COLUMBIA — Former Republican U.S. Sen. John Danforth was in Columbia on Wednesday to campaign for attorney general candidate Ed Martin, but neither he nor Martin could escape questions about the Senate candidacy of Todd Akin.
Tuesday was the deadline for Akin, the Republican congressman from St. Louis, to drop out of the Senate race. Danforth and other Republican leaders urged him to do just that in August after his comments about abortion in cases of so-called "legitimate rape." Akin has ignored those pleas.
On Wednesday, a reporter asked Martin whether he agrees with Akin's position that abortion should not be allowed in any situation, with no exceptions for women who are raped.
"Everything I know and believe about abortion tells me that it's wrong," Martin said.
Asked to clarify whether he believes there should be no exceptions, Martin repeated the statement verbatim. A second reporter asked the question a third time, prompting the identical response.
Martin said it is well-known that he is an abortion-rights opponent. He also said that he believes Akin was right to apologize for his statements and that he supports Akin in the race against incumbent Democratic Sen. Claire McCaskill.
"I will vote for Akin," Martin said.
After stumping for Martin during a fundraising luncheon — praising his energy and his principles — Danforth disagreed with Martin about Akin. He said the Senate election is a tough one for Republicans.
"I cannot support Todd Akin," Danforth said.
Danforth said he wishes the Republican Party would stick with issues such as the economy and the national debt. He said he thinks Republicans such as Akin taint the party's brand and alienate women.
"It's important for Republicans to make it clear we're an inclusive party," Danforth said.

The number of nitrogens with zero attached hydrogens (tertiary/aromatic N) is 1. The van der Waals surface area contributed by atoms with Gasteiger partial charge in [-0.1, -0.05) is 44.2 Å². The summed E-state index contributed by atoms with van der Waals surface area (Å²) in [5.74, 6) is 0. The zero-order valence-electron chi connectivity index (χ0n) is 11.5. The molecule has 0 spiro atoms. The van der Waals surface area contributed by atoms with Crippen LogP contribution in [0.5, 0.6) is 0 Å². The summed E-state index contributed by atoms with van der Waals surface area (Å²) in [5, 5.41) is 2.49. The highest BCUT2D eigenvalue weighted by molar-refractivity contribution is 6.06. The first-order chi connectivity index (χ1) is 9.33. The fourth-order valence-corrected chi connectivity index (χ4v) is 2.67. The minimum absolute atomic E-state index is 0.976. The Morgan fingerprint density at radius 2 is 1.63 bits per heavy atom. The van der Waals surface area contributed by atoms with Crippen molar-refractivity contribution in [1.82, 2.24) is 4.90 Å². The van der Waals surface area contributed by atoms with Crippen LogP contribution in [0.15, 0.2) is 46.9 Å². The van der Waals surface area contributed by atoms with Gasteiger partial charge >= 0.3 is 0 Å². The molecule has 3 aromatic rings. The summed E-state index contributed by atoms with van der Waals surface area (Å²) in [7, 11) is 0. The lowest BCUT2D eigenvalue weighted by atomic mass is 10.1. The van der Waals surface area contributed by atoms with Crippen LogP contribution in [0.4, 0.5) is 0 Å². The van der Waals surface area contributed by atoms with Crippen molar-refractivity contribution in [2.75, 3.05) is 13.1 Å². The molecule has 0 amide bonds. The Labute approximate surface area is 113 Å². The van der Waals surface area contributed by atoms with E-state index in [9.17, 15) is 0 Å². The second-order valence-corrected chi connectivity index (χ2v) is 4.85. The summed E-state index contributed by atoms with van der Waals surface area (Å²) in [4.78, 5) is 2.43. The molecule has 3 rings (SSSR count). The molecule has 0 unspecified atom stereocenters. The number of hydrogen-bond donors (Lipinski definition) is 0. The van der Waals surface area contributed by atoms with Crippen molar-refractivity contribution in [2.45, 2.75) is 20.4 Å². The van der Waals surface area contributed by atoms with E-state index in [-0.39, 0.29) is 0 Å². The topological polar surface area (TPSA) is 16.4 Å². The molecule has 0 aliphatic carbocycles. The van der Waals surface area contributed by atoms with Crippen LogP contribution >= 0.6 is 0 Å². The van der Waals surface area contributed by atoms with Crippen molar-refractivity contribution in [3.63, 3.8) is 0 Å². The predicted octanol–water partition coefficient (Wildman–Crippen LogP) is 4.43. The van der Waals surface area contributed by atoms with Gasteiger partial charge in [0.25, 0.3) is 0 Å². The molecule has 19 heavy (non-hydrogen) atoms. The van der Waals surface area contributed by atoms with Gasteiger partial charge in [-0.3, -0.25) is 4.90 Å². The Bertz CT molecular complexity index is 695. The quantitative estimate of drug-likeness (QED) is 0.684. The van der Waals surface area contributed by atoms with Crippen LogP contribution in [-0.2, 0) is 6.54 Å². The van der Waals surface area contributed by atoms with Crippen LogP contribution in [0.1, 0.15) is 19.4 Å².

Danforth said the problem doesn't lie solely with Akin. The former senator has been outspoken recently about the need for compromise in politics. He said Wednesday that he thinks both parties are at fault and that lack of compromise is a bipartisan problem.
Martin said he thinks the term "cooperation" is more accurate than "compromise" when describing how politicians should work together. He said he gained experience in bipartisan cooperation while working as chairman of the St. Louis Board of Election Commissioners and as chief of staff for former Republican Gov. Matt Blunt.
Martin said that he is more familiar with cooperation in politics than his Democratic opponent, incumbent Attorney General Chris Koster. Martin, however, has been aggressive in his campaign, repeatedly referring to Koster in news releases as "Obama's lawyer" because of Koster's handling of legal matters surrounding the Patient Protection and Affordable Care Act.
Martin said that if Gov. Jay Nixon, a Democrat, is re-elected, he hopes to work together with him on reducing corruption. He also said that as attorney general, much of the work he would be doing would not be political in nature.
Danforth, who served as Missouri attorney general from 1969 through 1976, echoed that idea and said people aren't necessarily making a political decision when they choose an attorney general.
"You're voting for a lawyer and a law office," Danforth said. "I think he'll put together a law office that will bring together good people and is not so interested in playing politics."
Supervising editor is Scott Swafford.